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Google Stock price - I don't get it

Discussion in 'Google' started by Interlogic, Jan 31, 2006.

  1. LinkSales

    LinkSales Active Member

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    #41

    I'm thinking about playing some options right now. Put options with a strike price of $390 exp september 2006 are $47. I think this would be a good investment as by september I feel google will be sub $300. I'm going to do some more analysis over the weekend and hopefully make a decision before market open.
    SEMrush
     
    LinkSales, Feb 4, 2006 IP
    SEMrush
  2. Sharpseo

    Sharpseo Peon

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    #42
    Google might still have a ways to fall, but remember: Their "disappointing" earnings were still an 82% increase over the same quarter last year. That's darn good growth, and justifies a high valuation.
     
    Sharpseo, Feb 4, 2006 IP
  3. LinkSales

    LinkSales Active Member

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    #43
    I'm a technical trader, I dont care at all about earnings growth and the like. Stocks rise or fall based on the market buying and selling, earnings reports dont do anything but sway inexperienced investors.

    If we're going to talk about the fundamentals, lets discuss YPN. I believe YPN will take over atleast 25% of googles marketshare in the online advertising scene. Yahoo already has many advertisers that place ads throughout the content offered on yahoo, pushing them to run YPN ads wouldnt be much of a strain for Yahoo at this point. Google's sole income is adwords, when YPN goes public Google will lose marketshare and some earnings. I think Yahoo is a better positioned company than Google.

    Google needs to do something with its marketcap. With $112B in marketcap I believe Google should attempt a takeover with a company rich in cash with a decent earnings report. This is the only way Google will be able to keep its current value where it is today. If they dont leverage their value they may lose out on a lot of future earnings. I believe GOOG stock is in for a drop, IMO google should use their valuation right now to become a more powerful company.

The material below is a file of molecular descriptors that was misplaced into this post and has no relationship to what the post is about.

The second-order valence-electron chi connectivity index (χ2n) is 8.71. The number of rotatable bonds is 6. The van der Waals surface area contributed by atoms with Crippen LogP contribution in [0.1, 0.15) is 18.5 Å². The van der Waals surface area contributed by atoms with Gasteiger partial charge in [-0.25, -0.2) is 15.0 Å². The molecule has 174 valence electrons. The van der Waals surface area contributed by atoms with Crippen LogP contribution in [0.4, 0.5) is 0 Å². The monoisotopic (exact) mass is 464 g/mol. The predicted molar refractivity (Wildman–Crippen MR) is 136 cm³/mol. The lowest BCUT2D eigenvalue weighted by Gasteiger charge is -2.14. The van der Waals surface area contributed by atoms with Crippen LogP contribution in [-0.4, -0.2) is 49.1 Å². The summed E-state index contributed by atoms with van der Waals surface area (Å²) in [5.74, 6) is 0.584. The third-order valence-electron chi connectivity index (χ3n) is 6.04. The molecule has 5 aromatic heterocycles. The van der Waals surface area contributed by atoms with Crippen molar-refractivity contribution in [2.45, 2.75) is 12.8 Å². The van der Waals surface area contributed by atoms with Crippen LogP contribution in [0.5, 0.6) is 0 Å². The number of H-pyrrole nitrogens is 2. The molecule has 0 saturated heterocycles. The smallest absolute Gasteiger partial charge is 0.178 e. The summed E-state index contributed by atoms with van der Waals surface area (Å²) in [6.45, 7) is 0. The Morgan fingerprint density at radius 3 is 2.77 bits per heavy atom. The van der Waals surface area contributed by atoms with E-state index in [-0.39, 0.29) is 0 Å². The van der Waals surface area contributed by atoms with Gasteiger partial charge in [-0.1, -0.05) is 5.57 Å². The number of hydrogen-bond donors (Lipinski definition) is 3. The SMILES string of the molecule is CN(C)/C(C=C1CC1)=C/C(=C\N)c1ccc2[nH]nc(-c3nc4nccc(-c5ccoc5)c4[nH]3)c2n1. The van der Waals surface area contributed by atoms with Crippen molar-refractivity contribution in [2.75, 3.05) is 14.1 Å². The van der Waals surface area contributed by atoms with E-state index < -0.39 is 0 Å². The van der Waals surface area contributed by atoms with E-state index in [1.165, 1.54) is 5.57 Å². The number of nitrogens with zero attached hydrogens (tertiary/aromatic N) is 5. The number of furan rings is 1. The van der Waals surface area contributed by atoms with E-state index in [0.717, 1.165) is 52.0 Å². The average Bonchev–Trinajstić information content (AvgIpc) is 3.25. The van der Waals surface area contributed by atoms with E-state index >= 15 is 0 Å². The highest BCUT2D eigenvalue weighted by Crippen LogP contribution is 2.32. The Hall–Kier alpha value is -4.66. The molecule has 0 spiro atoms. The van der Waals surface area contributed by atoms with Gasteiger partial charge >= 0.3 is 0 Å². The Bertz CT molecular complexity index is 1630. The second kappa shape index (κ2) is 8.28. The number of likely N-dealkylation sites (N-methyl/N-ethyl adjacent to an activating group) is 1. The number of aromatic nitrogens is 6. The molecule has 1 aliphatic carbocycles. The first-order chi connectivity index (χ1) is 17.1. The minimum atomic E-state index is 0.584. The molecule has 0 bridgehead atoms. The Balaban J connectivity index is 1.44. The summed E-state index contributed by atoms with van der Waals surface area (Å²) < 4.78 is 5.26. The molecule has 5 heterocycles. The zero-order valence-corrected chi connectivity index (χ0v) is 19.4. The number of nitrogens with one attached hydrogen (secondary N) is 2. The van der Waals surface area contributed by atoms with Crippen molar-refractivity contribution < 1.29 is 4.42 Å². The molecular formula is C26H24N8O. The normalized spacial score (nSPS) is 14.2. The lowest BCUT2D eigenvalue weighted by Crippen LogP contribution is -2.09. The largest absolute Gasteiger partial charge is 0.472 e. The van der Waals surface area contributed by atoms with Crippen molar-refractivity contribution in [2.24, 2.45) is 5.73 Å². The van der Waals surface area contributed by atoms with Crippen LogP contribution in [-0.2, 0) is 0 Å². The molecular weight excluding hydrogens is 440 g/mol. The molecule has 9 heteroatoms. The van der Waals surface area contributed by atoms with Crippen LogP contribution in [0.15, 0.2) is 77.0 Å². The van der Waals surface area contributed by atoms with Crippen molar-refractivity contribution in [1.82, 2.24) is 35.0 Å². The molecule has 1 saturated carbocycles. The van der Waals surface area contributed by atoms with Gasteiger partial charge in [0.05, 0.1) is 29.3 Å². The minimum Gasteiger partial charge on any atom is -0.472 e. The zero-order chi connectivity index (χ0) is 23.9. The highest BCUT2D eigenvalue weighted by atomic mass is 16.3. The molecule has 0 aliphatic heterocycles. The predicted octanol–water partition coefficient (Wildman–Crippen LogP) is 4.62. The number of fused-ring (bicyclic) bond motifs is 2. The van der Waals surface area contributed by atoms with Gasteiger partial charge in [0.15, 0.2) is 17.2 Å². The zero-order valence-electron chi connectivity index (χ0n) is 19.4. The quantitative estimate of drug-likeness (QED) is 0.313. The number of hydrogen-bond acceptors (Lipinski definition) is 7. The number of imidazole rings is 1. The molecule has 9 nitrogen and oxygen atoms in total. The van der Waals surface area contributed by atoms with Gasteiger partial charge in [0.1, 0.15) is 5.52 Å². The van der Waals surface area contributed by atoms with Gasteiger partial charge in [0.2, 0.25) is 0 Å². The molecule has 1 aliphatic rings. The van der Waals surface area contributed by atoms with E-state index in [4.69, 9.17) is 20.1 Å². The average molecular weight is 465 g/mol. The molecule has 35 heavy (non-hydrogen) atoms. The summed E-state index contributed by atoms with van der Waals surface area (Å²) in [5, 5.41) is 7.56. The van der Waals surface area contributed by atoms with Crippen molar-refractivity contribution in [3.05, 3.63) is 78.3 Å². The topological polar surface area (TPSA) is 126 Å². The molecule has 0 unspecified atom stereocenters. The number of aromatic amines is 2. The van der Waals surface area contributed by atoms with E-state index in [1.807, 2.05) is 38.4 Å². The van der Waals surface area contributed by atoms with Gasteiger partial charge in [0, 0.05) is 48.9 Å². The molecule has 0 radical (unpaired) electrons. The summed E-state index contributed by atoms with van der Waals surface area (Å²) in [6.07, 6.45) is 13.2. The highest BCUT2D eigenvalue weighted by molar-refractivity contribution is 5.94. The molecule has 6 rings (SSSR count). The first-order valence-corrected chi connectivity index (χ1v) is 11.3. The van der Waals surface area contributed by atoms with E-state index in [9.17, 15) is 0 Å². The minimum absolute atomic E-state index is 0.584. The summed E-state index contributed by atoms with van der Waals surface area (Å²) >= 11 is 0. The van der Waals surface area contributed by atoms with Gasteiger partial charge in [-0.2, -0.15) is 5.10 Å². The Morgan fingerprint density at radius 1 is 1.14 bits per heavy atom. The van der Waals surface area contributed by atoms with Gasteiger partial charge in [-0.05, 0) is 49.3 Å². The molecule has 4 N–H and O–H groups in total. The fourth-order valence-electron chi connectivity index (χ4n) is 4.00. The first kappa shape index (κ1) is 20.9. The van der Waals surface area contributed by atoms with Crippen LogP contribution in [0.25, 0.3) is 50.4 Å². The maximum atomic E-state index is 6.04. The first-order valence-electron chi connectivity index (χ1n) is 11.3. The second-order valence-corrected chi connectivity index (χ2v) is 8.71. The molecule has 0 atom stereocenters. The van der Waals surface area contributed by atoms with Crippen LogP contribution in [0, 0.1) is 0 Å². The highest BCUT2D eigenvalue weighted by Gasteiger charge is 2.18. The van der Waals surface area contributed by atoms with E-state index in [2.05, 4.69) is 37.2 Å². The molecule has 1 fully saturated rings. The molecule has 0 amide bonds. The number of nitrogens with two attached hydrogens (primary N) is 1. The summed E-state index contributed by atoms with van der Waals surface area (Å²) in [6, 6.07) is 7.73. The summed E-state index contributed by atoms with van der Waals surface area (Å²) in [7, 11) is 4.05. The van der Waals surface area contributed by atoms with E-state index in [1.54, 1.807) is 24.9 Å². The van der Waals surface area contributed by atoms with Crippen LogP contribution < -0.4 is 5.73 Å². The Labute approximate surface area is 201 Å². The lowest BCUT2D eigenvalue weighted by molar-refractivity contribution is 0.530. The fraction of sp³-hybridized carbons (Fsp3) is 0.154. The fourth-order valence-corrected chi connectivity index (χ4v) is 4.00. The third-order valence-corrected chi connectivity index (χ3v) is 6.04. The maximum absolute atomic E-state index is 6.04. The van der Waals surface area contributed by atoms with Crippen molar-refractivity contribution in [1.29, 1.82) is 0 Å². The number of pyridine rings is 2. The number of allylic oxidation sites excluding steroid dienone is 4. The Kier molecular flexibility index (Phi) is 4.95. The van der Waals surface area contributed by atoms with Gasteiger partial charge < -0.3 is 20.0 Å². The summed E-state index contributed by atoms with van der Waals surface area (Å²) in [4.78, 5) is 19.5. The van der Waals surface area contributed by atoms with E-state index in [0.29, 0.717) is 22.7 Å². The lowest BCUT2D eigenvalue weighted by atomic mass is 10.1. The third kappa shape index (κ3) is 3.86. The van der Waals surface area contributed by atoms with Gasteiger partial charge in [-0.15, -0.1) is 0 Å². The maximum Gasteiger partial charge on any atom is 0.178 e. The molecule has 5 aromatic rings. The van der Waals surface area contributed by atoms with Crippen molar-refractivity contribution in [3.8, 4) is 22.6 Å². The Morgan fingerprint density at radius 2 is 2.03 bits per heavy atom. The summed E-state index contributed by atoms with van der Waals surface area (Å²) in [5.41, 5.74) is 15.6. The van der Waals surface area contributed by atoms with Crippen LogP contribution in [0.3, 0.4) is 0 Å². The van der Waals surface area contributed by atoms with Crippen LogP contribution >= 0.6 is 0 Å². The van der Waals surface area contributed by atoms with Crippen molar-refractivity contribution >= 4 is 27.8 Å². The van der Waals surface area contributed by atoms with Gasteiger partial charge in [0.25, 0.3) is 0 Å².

LinkSales, Feb 4, 2006 IP
  4. anthonycea

    anthonycea Banned

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    #44
    Great, do you think panics that cause sell offs have anything to do with stock movements then :confused:
     
    anthonycea, Feb 4, 2006 IP
  5. LinkSales

    LinkSales Active Member

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    #45
    Of course.

    Many people believe that when a stock falls its due to there being more sellers than buyers. And when one rises its due to a stock having more buyers than sellers.

    This is not the case. For an order to go through there must be a seller and a buyer. You cant sell without a buyer and you cant buy without a seller.

    Ask is the amount asked by the sellers for the shares. Bid is the amount bid by the buyers for the shares. When there is a rapid sell off many sellers place lower and lower ask prices trying to find a buyer. When an order is executed at a lower price, this new price shows up as the current price. To further explain this I could bid $500 for a goog share and get one INSTANTLY. However if I bid $350 it wouldnt be filled unless someone wished to sell that low.

    Obviously the markets have their drawdowns, due to the bidding a group of people can artificially inflate or deflate the value of a low volume stock. Two people buy and sell shares to eachother for consistently higher and higher prices. As they do this the stock slowly moves up in price with each order. Eventually the stock will get to a point where the market is interested in the said stock and people will trade it at the artificial levels. The operators end up selling their shares for a considerable profit.

    Thats the markets for ya :p
     
    LinkSales, Feb 4, 2006 IP
  6. anthonycea

    anthonycea Banned

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    #46
    That is what market makers are for, to insure an orderly market, but when there are no buyers they can drop the bid price 50% or whatever if they wish and that is where the stock will open, they will open it where the support is.

    If there is support at $5.00 in a case of bankruptcy or extreme bad news then that is where they can open it!
     
    anthonycea, Feb 4, 2006 IP
  7. Sharpseo

    Sharpseo Peon

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    #47
    Well, I was a stockbroker and financial advisor for a while, aced both my series 7 and 66 tests, and have had a lot of success managing my own accounts. It's not my current profession, but trust me, I'm not inexperienced.

    If you look at 82% YOY earnings growth, and aren't swayed, your method of valuing a stock is very different than mine. YPN is a major concern, but you have to weigh that against the domestic and international growth potential Google has.

    I think what you're talking about isn't normal trading, it's momentum/tech trading. If you want to invest long term, you just buy and hold stocks that have solid fundamentals. For the vast majority of people, techinical/momentum trading isn't realistic.
     
    Sharpseo, Feb 4, 2006 IP
    anthonycea likes this.
  8. anthonycea

    anthonycea Banned

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    #48